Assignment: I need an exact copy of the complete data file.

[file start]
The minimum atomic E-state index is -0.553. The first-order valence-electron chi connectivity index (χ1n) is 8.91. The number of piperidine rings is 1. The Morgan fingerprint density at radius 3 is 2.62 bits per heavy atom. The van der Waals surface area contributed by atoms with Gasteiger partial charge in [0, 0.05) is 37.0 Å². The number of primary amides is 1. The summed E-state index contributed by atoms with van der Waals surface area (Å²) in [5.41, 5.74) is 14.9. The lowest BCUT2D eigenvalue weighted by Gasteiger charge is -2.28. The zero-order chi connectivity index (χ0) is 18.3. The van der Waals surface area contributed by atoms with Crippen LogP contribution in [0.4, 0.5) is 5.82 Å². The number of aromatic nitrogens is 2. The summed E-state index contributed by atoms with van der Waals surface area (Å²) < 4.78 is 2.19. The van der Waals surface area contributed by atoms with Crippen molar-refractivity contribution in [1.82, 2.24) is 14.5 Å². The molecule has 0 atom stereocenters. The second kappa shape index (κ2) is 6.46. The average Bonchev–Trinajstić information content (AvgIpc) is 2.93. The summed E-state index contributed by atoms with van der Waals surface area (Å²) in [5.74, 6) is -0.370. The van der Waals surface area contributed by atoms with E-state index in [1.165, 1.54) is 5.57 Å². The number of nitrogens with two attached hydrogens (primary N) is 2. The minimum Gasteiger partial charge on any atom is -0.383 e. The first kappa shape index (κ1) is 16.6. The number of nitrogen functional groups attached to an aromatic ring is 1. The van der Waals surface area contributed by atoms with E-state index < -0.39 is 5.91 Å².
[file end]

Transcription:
The minimum atomic E-state index is -0.553. The first-order valence-electron chi connectivity index (χ1n) is 8.91. The number of piperidine rings is 1. The Morgan fingerprint density at radius 3 is 2.62 bits per heavy atom. The van der Waals surface area contributed by atoms with Gasteiger partial charge in [0, 0.05) is 37.0 Å². The number of primary amides is 1. The summed E-state index contributed by atoms with van der Waals surface area (Å²) in [5.41, 5.74) is 14.9. The lowest BCUT2D eigenvalue weighted by Gasteiger charge is -2.28. The zero-order chi connectivity index (χ0) is 18.3. The van der Waals surface area contributed by atoms with Crippen LogP contribution in [0.4, 0.5) is 5.82 Å². The number of aromatic nitrogens is 2. The summed E-state index contributed by atoms with van der Waals surface area (Å²) < 4.78 is 2.19. The van der Waals surface area contributed by atoms with Crippen molar-refractivity contribution in [1.82, 2.24) is 14.5 Å². The molecule has 0 atom stereocenters. The second kappa shape index (κ2) is 6.46. The average Bonchev–Trinajstić information content (AvgIpc) is 2.93. The summed E-state index contributed by atoms with van der Waals surface area (Å²) in [5.74, 6) is -0.370. The van der Waals surface area contributed by atoms with E-state index in [1.165, 1.54) is 5.57 Å². The number of nitrogens with two attached hydrogens (primary N) is 2. The minimum Gasteiger partial charge on any atom is -0.383 e. The first kappa shape index (κ1) is 16.6. The number of nitrogen functional groups attached to an aromatic ring is 1. The van der Waals surface area contributed by atoms with E-state index < -0.39 is 5.91 Å².